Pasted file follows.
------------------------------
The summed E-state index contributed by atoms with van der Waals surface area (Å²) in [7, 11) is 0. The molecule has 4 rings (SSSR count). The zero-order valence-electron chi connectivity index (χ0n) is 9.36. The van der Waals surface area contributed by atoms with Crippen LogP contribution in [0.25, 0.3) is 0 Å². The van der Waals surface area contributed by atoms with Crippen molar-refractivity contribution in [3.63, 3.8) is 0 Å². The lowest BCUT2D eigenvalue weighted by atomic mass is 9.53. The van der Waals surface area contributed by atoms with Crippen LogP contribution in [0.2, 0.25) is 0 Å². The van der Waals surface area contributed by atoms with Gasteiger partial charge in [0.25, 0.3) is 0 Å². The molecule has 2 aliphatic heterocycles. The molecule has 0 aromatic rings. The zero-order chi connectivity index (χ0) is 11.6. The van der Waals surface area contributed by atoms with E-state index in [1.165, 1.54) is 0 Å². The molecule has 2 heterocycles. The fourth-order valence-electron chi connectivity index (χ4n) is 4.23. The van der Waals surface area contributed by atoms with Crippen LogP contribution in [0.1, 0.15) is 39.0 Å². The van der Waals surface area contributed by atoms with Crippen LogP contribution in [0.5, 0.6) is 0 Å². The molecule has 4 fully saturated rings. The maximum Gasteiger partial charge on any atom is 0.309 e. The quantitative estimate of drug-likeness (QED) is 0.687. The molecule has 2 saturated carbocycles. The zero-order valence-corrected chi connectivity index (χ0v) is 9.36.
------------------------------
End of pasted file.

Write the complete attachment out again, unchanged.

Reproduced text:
The summed E-state index contributed by atoms with van der Waals surface area (Å²) in [7, 11) is 0. The molecule has 4 rings (SSSR count). The zero-order valence-electron chi connectivity index (χ0n) is 9.36. The van der Waals surface area contributed by atoms with Crippen LogP contribution in [0.25, 0.3) is 0 Å². The van der Waals surface area contributed by atoms with Crippen molar-refractivity contribution in [3.63, 3.8) is 0 Å². The lowest BCUT2D eigenvalue weighted by atomic mass is 9.53. The van der Waals surface area contributed by atoms with Crippen LogP contribution in [0.2, 0.25) is 0 Å². The van der Waals surface area contributed by atoms with Gasteiger partial charge in [0.25, 0.3) is 0 Å². The molecule has 2 aliphatic heterocycles. The molecule has 0 aromatic rings. The zero-order chi connectivity index (χ0) is 11.6. The van der Waals surface area contributed by atoms with E-state index in [1.165, 1.54) is 0 Å². The molecule has 2 heterocycles. The fourth-order valence-electron chi connectivity index (χ4n) is 4.23. The van der Waals surface area contributed by atoms with Crippen LogP contribution in [0.1, 0.15) is 39.0 Å². The van der Waals surface area contributed by atoms with Crippen LogP contribution in [0.5, 0.6) is 0 Å². The molecule has 4 fully saturated rings. The maximum Gasteiger partial charge on any atom is 0.309 e. The quantitative estimate of drug-likeness (QED) is 0.687. The molecule has 2 saturated carbocycles. The zero-order valence-corrected chi connectivity index (χ0v) is 9.36.